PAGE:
Dismiss Notice
Join Physics Forums Today!
The friendliest, high quality science and math community on the planet! Everyone who loves science is here!

Why are Neanderthals not a race?

  1. Feb 24, 2015 #1
    2) If Neanderthals and Early homo sapiens (Cro-

    Magnon) could interbreed why are neanderthals considered a different

    (sub)species and not simply a race?
     
  2. jcsd
  3. Feb 25, 2015 #2

    Simon Bridge

    User Avatar
    Science Advisor
    Homework Helper
    Gold Member
    2016 Award

  4. Feb 26, 2015 #3
    Actually I think that you quoted a bit outdated article, which does not include recent studies concerning mixing up between homo sapiens and Neanderthals:

    http://www.livescience.com/42933-humans-carry-20-percent-neanderthal-genes.html

    Which I consider as highly disrespectful for our Neanderthal ancestors :D
     
  5. Feb 26, 2015 #4
    Looking at the first post, I don't see where the answer to my question is. I stated that scientists proved that neanderthals and humans mated successfully. However, modern people of different races can mate successfully. Why then, are the neanderthals never classified as a race (in other words, as a member of our species - homo sapiens sapiens).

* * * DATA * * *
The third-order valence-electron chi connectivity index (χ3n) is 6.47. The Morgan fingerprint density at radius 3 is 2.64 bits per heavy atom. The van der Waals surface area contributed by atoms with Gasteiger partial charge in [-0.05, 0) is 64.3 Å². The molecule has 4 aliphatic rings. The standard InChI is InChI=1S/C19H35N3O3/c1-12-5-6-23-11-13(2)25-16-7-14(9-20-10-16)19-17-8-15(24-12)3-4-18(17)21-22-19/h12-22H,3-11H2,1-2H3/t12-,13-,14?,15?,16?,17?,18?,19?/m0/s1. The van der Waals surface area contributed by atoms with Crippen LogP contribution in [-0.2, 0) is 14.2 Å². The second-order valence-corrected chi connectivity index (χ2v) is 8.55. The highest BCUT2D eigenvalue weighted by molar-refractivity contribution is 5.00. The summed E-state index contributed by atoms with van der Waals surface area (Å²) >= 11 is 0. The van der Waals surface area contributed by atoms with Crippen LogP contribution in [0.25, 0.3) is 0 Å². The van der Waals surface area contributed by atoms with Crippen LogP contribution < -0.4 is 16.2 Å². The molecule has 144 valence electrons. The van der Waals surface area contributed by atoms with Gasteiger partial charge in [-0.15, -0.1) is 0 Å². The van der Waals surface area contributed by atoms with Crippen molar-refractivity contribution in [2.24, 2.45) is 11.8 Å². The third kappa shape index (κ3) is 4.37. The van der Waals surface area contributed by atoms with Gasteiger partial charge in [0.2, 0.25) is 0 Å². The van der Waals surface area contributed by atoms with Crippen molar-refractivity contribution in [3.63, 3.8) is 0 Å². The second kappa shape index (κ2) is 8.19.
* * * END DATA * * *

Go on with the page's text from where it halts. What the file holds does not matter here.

6. Feb 26, 2015 #5

    Pythagorean

    User Avatar
    Gold Member

    Race is not species.
     
  7. Feb 26, 2015 #6
    That fact is true. Why are neanderthals called neanderthals and not homo sapiens sapiens?
     
  8. Feb 26, 2015 #7

    Pythagorean

    User Avatar
    Gold Member

    Because they "speciated" from humans. Or at least were in the process of it. Speciation isn't a binary condition.

    You might say that before speciation, a geographically isolated population is a race. Botanists use the word "variety" instead of race, I'm not sure what zoologists use to describe different varietes of, say, bear. I think race is exclusively a human term, but it appears analogous to "variety" in botany

    I assume you could say that variarion is the first step to speciation, but I'm not an expert.
     
  9. Feb 26, 2015 #8
    Because even though it was possible to mate, it wasn't happening often during millennia. So counted as "not mate under normal conditions". (lions and tigers could also have fertile offspring and it sometimes happens in circus, but we count them as separate species)

    Yes, distinction is somewhat arbitrary.
     
  10. Feb 26, 2015 #9
    Thank you so much. I use to think that the production of fertile offspring automatically means that the two animals belong to the same species, but I forgot about ligers and the fact of whether or not such mating occurs in nature or only in captivity.
     
Know someone interested in this topic? Share this thread via Reddit, Google+, Twitter, or Facebook




Similar Discussions: Why are Neanderthals not a race?
  1. Redhead Neanderthals (Replies: 1)

Loading...